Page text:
LONDON Feb 6 Richard Alderman, the former head
of Britain's leading fraud prosecution authority, oversaw a
chaotic agency that was unable to keep records and documents in
order, a London court heard on Thursday.
Alderman gave evidence at Southwark Court in a hearing to
consider whether there had been an abuse of process by the
Serious Fraud Office (SFO) when it issued fraud charges against
the founder of Weavering Capital, a $600 million hedge fund that
collapsed in the wake of the credit crisis in 2009.
The SFO could be forced to drop the high-profile case, which
is scheduled to go to trial in October, if Judge Andrew Smith
decides that Alderman acted unlawfully when he delegated the
power to launch the investigation to Phillippa Williamson, his
former chief operating officer, in 2008.
The hearing was initiated by Weavering's Swedish founder
Magnus Peterson, who has been charged with 16 fraud-related
offences between 2003 and 2009, ranging from false
representation to false accounting, forgery, obtaining a money
transfer by deception, fraud by abuse of position and fraudulent
trading. He has pleaded not guilty.
Alderman said he had wanted only to make the government
agency more efficient and had asked Williamson, who joined the
SFO on secondment in mid-2008, to review and speed up the
process of launching investigations.
Though Williamson had started taking decisions about which
cases the SFO should investigate shortly after her appointment,
Alderman told the court that he had frequent meetings and
communication with her, was aware of her decisions and was
"heavily involved" in Weavering.
"Ms Williamson would not have taken these decisions had I
not given her the authority to do so," he said. But he conceded
that he did not have any document detailing the delegation of
The case hinges in part on whether Alderman had the power to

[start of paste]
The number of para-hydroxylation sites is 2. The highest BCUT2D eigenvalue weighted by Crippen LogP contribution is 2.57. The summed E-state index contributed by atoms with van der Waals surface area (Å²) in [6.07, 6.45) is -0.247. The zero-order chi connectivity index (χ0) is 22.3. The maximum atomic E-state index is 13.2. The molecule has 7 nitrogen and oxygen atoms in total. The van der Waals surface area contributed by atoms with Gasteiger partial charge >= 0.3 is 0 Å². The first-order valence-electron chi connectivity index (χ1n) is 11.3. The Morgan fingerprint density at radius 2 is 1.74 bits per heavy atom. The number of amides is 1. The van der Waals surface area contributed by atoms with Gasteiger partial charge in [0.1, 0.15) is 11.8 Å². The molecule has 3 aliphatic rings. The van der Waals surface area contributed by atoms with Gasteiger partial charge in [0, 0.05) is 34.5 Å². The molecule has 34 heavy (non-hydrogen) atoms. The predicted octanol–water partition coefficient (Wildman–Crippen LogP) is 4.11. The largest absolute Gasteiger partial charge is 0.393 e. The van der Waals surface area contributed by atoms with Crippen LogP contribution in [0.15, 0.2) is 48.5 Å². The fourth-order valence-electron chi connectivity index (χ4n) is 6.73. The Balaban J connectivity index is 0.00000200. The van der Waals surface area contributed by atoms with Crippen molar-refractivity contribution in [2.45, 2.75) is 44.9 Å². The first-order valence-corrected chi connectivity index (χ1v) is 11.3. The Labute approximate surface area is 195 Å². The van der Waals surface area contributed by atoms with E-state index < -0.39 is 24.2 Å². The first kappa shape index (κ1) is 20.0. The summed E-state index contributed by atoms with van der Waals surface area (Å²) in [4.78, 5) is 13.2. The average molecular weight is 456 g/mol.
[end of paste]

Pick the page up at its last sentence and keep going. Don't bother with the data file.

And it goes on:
delegate decisions to launch investigations, whether delegation
was to the right person and made with appropriate care and
whether there was serious misconduct.
Peter Lodder, a senior lawyer for Peterson, said he found
Alderman's answers "deeply disturbing".
"In essence ... we are saying there is an element of almost
chaos in the way the office is run ... You cannot rely on this
evidence. There is no actual firm evidence of this delegation
having taken place - just the assumption it must have happened."
The judge will make his decision over the next few weeks.
However, the argument that Alderman had no right to delegate
the authority to launch investigations has already been
discussed at a separate criminal case decided in the SFO's
Alderman, who left the SFO in 2012, has already been
reprimanded by parliamentarians, who accused him last March of
running a "sloppy and slovenly" operation and agreeing to exotic
senior staff packages and payoffs with scant regard to the
public purse or proper procedure.
The SFO initially dropped its 2-1/2 year investigation into
Weavering in 2011 but reopened the case under new SFO director
The decision to reopen the investigation marked one of
several U-turns under Green, who joined a demoralised and
under-funded SFO in April 2012, vowing to prosecute more
high-level fraud and restore faith in the agency.